Plenty of people have heard of ADHD, which is short for attention-deficit hyperactivity disorder. But what many don’t realize is that this condition can sometimes be linked to sleep-disordered breathing. What do sleep apnea and ADHD have to do with each other? Here’s what you need to know if someone in your family has one or both of these disorders.
How Can Sleep Apnea Be Related to ADHD?
Sleep apnea is a condition where pauses in your breathing frequently disrupt your sleep. The lack of quality rest can interfere with your ability to concentrate, make you more forgetful, and cause you to feel irritable during the day. These symptoms can also potentially be linked to ADHD. As such, sleep apnea and ADHD can end up looking quite similar – particularly in children – and one might end up being mistaken for the other.
It should also be noted that the lack of quality slumber brought about by sleep apnea can potentially cause ADHD to worsen. On top of that, ADHD can make it more difficult for you to fall and stay asleep, which can further deprive sleep apnea sufferers of the rest they need. In other words, if you have both sleep apnea and ADHD, they can create a vicious cycle where they make each other even more severe.
How Can Sleep Apnea and ADHD Be Dealt With?
If you’ve been diagnosed with ADHD, you’ll need to speak with your physician to see what kinds of treatments are available. They may diagnose some specialized medication and recommend specific forms of therapy. The steps needed to manage ADHD can vary depending on how old the patient is.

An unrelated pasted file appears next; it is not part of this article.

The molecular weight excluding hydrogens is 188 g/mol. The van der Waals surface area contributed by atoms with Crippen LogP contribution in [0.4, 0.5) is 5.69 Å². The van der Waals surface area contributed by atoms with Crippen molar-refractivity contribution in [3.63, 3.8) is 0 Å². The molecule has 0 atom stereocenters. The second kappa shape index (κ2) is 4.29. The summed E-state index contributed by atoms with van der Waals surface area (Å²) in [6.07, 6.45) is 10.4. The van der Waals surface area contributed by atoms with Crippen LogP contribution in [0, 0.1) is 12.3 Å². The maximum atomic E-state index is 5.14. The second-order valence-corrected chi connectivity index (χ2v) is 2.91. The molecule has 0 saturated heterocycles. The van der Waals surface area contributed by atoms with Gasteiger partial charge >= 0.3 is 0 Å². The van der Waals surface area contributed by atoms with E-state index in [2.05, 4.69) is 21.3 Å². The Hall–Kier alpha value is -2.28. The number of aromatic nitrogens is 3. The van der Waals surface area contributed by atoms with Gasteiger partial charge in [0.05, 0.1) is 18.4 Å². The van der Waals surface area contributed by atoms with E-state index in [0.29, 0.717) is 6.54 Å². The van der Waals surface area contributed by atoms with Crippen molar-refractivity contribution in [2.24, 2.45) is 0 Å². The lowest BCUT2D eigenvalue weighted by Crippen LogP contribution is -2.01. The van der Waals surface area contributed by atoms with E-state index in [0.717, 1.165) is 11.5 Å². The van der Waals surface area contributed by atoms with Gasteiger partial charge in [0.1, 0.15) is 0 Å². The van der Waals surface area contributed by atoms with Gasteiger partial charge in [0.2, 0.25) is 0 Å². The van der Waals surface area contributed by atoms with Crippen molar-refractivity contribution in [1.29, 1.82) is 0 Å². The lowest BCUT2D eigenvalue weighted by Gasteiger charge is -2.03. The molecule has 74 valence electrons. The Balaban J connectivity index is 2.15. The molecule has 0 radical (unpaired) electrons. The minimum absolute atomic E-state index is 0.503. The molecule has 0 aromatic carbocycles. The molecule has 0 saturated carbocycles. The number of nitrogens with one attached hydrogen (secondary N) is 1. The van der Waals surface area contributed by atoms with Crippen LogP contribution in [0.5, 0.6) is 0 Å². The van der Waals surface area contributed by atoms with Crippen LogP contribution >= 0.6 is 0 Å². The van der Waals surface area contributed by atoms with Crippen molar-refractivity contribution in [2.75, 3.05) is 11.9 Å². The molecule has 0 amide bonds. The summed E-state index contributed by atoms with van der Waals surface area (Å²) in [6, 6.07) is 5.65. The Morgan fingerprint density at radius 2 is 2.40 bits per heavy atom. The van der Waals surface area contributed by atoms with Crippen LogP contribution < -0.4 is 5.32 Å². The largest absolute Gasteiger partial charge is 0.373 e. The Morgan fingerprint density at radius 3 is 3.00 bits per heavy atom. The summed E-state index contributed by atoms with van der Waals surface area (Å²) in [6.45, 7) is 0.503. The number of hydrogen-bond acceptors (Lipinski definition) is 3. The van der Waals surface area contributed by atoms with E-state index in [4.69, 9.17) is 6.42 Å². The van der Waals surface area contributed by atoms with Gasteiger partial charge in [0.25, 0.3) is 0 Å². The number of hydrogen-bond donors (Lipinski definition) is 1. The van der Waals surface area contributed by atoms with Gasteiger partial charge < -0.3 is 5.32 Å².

When it comes to sleep apnea, CPAP therapy is often the first option suggested for addressing it. A CPAP machine uses a stream of pressurized air to help keep your airways open while you’re asleep. Unfortunately, some people stop using CPAP after a while because they find it too difficult to fall asleep with the noise it makes.
CPAP-intolerant patients may want to consider asking a sleep dentist for a customized oral appliance. When you wear one of these devices, your jaw will be moved slightly forward, and your tongue will be held in place. This helps lower the odds of an airway obstruction, meaning you’ll be able to continue to breathe comfortably throughout the night.
Sleep apnea and ADHD are not conditions that you want to ignore for too long. If you suspect that you may be suffering from both – or just one or the other – pick up your phone right away so that you can start scheduling the necessary appointments.
About the Author
Dr. Jay A. Nelson is an expert when it comes to treating snoring and sleep apnea. He is a diplomate of the American Board of Dental Sleep Medicine, and he is part of the meeting planning committee of the American Academy of Dental Sleep Medicine. His Wesley Chapel practice, Nelson Dental Sleep Medicine, provides personalized oral appliances to help patients keep their airways open throughout the night. To schedule a consultation with Dr. Nelson, visit his website or call (813) 733-4169.